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When I stepped into the homeschool world I felt utterly confused. Who knew that leaving a traditional school setting would land me in an upside down world of countless curricula, opinions, and homeschooling styles. Where do I start? Which road do I take? Who do I listen to? Without the help of a few kind friends I would have been totally lost!

If you’re feeling this way, below are five keys that may help you gain confidence in the topsy-turvy world of homeschooling and help you homeschool better . . . even when you’re terrified of homeschooling!

Overcoming the Fear of Homeschooling

1. Know your homeschool style.

To know your homeschool style, you have to find it! It can be a hard road, but with experience it does smooth out into a beautiful journey.

Learning a style (or method) can be overwhelming because there are many  styles, and under those styles, many, many sub-styles. I have a sister that leans heavily towards unschooling and a friend that schedules nearly every half hour of her day. I have found a happiness somewhere in the middle.

And, no we don’t do our school work in our PJs. I love how cozy that sounds, but the recovering perfectionist in me does not function well in flannel and disheveled tresses. On the flip side, I’ve learned that rousing my children to fit into my morning routine doesn’t work well either. We are all happier if they wake on their own, have time for breakfast, chores, and a bit of leisure before we delve into our studies.

Learn to blend your personality strengths and weaknesses with what works for this stage of your family. Our past experiences and goals for the future also play a huge part in our style.

Your style can be unique and beautifully yours.


2. Know your homeschoolers.

One of the most beautiful things about homeschooling is the opportunity to do what is individually best for our children according to their learning styles, interests, and abilities. Often that means bending our own style, changing our goals, and losing our ego!

Understanding and knowing the hearts of your children not only leads to better places academically, but to beautiful and rewarding relationships.

3. Let go of homeschool guilt.

We all need to improve, but know that guilt is never a step towards success. The two biggest enemies of my confidence as a young homeschooler are people I call “homeschooling downers” and others I call “homeschooling pros.” Remember, most people who are downers are judging ignorantly, and most homeschooling “pros” began right where you are. Do not let these kinds of people derail your homeschooling.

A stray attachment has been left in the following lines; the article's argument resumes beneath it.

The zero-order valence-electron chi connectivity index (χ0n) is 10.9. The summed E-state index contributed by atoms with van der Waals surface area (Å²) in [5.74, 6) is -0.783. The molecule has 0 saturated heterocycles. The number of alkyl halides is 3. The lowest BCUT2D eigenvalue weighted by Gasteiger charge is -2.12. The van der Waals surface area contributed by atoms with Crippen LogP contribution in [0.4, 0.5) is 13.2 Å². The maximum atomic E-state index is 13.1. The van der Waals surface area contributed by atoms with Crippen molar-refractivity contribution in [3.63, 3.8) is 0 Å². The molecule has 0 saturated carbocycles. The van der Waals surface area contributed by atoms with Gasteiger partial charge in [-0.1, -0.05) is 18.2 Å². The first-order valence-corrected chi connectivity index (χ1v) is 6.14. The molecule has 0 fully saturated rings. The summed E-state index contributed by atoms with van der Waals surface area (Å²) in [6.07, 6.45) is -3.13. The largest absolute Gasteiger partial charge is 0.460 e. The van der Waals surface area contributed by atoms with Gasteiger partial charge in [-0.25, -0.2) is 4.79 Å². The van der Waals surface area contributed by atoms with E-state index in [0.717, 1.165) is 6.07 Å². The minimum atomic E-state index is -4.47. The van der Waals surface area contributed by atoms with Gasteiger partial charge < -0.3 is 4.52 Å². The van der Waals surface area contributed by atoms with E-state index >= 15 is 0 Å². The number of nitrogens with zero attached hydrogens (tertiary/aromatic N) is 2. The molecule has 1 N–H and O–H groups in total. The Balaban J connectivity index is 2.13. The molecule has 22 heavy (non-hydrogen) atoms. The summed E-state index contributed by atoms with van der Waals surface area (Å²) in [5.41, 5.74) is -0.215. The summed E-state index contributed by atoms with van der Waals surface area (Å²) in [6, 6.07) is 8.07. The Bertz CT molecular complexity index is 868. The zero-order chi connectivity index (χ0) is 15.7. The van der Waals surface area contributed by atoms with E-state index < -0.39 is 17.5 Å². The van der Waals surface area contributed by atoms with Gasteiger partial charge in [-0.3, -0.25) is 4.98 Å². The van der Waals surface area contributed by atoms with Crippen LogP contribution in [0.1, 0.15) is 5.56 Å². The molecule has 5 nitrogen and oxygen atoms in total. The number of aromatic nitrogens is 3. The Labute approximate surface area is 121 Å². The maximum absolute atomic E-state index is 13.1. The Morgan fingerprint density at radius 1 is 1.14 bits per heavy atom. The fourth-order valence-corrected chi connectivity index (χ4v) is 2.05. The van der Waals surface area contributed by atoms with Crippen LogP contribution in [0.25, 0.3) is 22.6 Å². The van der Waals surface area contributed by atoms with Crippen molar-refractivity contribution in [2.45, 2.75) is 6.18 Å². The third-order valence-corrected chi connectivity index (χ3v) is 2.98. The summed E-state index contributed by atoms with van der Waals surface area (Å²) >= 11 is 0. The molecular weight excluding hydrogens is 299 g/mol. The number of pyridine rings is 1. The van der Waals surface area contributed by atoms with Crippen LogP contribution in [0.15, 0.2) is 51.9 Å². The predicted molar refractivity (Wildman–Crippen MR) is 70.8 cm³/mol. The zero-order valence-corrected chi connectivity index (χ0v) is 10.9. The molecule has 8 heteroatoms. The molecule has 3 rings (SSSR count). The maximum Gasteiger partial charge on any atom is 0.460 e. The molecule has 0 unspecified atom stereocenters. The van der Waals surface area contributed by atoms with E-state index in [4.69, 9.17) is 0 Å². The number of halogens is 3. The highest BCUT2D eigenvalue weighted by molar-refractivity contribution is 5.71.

If you see an area in which you need to improve, move, without guilt, towards improvement. Navigate with prayer, knowledge, and advice from other homeschoolers you trust.


4. Educate yourself and stay informed about homeschooling.

This was one of the hardest areas for me. Educating myself revealed my lack of knowledge. Slowly, as I found my own style, I allowed myself to read homeschooling blogs, research other curricula, and attend homeschool conferences. As I gained knowledge, I realized how hungry I was, and learning became a joy.

Don’t be intimidated by the sea of homeschool information available, rather use it as a tool for your benefit.

5. Pray for your homeschooling.

Nothing builds confidence like taking each step with God! He truly is the Giver and Foundation of all knowledge and education. Many times, at my wits end with myself, my children, or the whole process of homeschooling, I came back to the One that I could trust. He led us into this journey and will continue to direct each step. Nothing is too small to pray about–books, curriculum, social life for you and your children, and more. There is never a need to give up when you are relying on the answer to all problems.

Move forward in your homeschooling with confidence! Trust your parent heart, your growing knowledge, and your Heavenly Father.



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The author of this post is a contributing writer for HomeschoolSuperFreak.com. All opinions expressed in this post are those of the author and may not represent the beliefs or opinions of this site.

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